The satire boom and the demise of Britain’s world role
aspirations and the encroaching external realities of the post-war world
provided new avenues for comic exploration of the imperial ethos and the
myth of Britain’s ‘world role’.
This tendency became particularly marked with the emergence
of the so-called British ‘satire boom’ in the early 1960s.
From the late 1950s, changing tastes in popular British comedy had begun
to generate an unprecedented appetite for
events of the ‘bloody year’ (1882) as ‘a comedy to
those who think, a tragedy to those who feel’. 3 The comedy
was that the idea of Britain's ‘civilising mission’
had become justification for the repression of Egypt's liberty.
The tragedy was that in 1882 Britain made a ‘mockery of
self-government’ by using military force to restore an Egyptian
regime that had been the object of liberal critiques over
relative lack of seriousness in analysing the international situation were most often dictated by the desire to affirm that the conflicts being waged were not working-class conflicts and that the diplomatic comedies only concerned governments. During this same Moroccan crisis, a poet exclaimed: Was kümmert uns der Herrscher Zwist? [What concern is this squabble of the rulers to us?].
In Thailand, no other TV soap series has been as popular as the historical love story Bupphesanniwat (‘Love Destiny’), aired twice a week from 21 February to 11 April 2018. 1 Combining elements of romance, historical drama, ghost story and comedy, the series – situated in the seventeenth-century Ayutthaya of Siam 2 – became a cultural phenomenon. Its main protagonists instantly acquired the status of national celebrities, participating in high society events, advertisements and talk shows. 3 The series gave a boost to ‘nobility style traditional’ Thai
regular inspection proved difficult in the early years of the service, numerous observers and assistants were sacked ‘in circumstances which in all probability would never have arisen, had proper inspection been possible’. 59 Assistants were fined and sanctioned for returning incomplete records to headquarters, or if their station was found to be untidy or, worse, unmanned. However, it was not simply non-European staff who attracted the distrust of their seniors. Mr Riley appears in Walter’s writings as an almost comedic figure, introduced somewhat derogatorily as
his ability to do as he pleases is barred by another sort of ‘master’ – a ‘manager, overseer, etc., of a shop, factory, or other business’ – who also happens to be a ‘person who is stronger than or who overcomes another’, in this case with a swift kick to the backside. In these comedic images, the senses of mastery as both the capacity for self-possession and the regulating hierarchy of labour and production paradigmatically mobilise the image of another, far more serious form of master, the slave-master, who retained his power in both Cuba and the American South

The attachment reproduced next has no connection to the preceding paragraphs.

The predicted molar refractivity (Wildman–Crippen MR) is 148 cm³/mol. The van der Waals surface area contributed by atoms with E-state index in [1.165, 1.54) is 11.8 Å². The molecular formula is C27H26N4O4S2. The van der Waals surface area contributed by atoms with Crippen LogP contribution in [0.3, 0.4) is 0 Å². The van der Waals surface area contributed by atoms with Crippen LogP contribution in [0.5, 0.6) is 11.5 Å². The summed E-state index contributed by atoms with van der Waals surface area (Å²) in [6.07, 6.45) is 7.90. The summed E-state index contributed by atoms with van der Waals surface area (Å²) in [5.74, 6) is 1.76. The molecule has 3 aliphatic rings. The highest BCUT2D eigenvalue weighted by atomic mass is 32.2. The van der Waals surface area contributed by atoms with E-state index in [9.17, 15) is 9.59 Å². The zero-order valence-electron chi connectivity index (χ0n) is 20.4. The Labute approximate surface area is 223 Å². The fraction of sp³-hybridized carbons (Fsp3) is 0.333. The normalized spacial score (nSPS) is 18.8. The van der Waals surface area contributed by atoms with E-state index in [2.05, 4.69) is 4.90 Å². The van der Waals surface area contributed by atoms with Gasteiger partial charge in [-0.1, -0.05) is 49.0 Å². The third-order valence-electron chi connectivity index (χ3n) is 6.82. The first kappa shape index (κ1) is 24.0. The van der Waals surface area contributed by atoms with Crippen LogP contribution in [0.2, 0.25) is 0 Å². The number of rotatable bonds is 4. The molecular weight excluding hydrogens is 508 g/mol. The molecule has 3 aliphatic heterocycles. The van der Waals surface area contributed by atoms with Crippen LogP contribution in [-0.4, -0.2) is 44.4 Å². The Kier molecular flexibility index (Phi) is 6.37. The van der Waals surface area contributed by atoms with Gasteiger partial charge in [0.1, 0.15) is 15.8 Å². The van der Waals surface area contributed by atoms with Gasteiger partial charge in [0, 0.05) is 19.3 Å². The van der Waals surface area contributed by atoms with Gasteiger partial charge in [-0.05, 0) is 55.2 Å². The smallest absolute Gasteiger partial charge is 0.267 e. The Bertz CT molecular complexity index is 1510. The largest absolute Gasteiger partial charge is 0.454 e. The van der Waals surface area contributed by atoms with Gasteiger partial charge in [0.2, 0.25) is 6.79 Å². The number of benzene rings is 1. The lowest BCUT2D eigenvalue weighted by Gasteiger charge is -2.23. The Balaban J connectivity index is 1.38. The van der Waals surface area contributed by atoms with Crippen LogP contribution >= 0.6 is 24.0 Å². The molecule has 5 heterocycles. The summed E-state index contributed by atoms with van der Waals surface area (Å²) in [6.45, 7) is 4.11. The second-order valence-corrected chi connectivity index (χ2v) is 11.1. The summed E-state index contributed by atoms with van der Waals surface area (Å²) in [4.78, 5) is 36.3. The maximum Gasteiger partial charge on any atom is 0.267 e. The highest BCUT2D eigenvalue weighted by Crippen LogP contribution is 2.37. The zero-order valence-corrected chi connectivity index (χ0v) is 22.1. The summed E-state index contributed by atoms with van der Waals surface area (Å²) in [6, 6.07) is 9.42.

The importance of cartoons, caricature, and satirical art in imperial
Richard Scully and Andrekos Varnava
University Press, 2003; Stephen Clark, Travel Writing and Empire: Postcolonial Theory in Transit , London: Zed, 1999; Mary Louise Pratt, Imperial Eyes: Travel Writing and Transculturation , second edition, London: Routledge, 2007; James Burns, Cinema and Society in the British Empire, 1895–1940 , Basingstoke: Palgrave Macmillan, 2013.
Brian Maidment, Comedy, Caricature and the Social Order, 1820–50 , Manchester and New York
growth of its desires with the rich blood of men.
Sambourne's cartoon, it might be argued – while happy to emphasise ‘the splendours that have been given to women’ – seeks largely to pre-empt Cleopatra's capacity for reducing her male admirers to quivering submission by making over the courtship scene as comedy and portraying her, for all her Venus-like curves, as winsomely girlish. But, as
the musical comedies in exotic settings of the late Victorian and
Edwardian periods. None of these has ever been adequately analysed for
imperial, military, and racial content. In this chapter, the music hall
will be placed in that wider setting in an attempt to find a more
convincing explanation for its popularity among the working, and indeed
all other, classes.
Many writers have been concerned to
Town Again (8 May 1899), ran for seventy weeks. This time it
reproduced scenes from Bond Street and Hyde Park, and a masked ball at
Covent Garden, but opened at Charing Cross station with the return of
victorious troops from the Sudan. Wenzel arranged a score from
selections of musical comedies by popular composers such as Sidney
Jones, Ivan Caryll, Lionel Monckton and Gustave Kerker. To add to the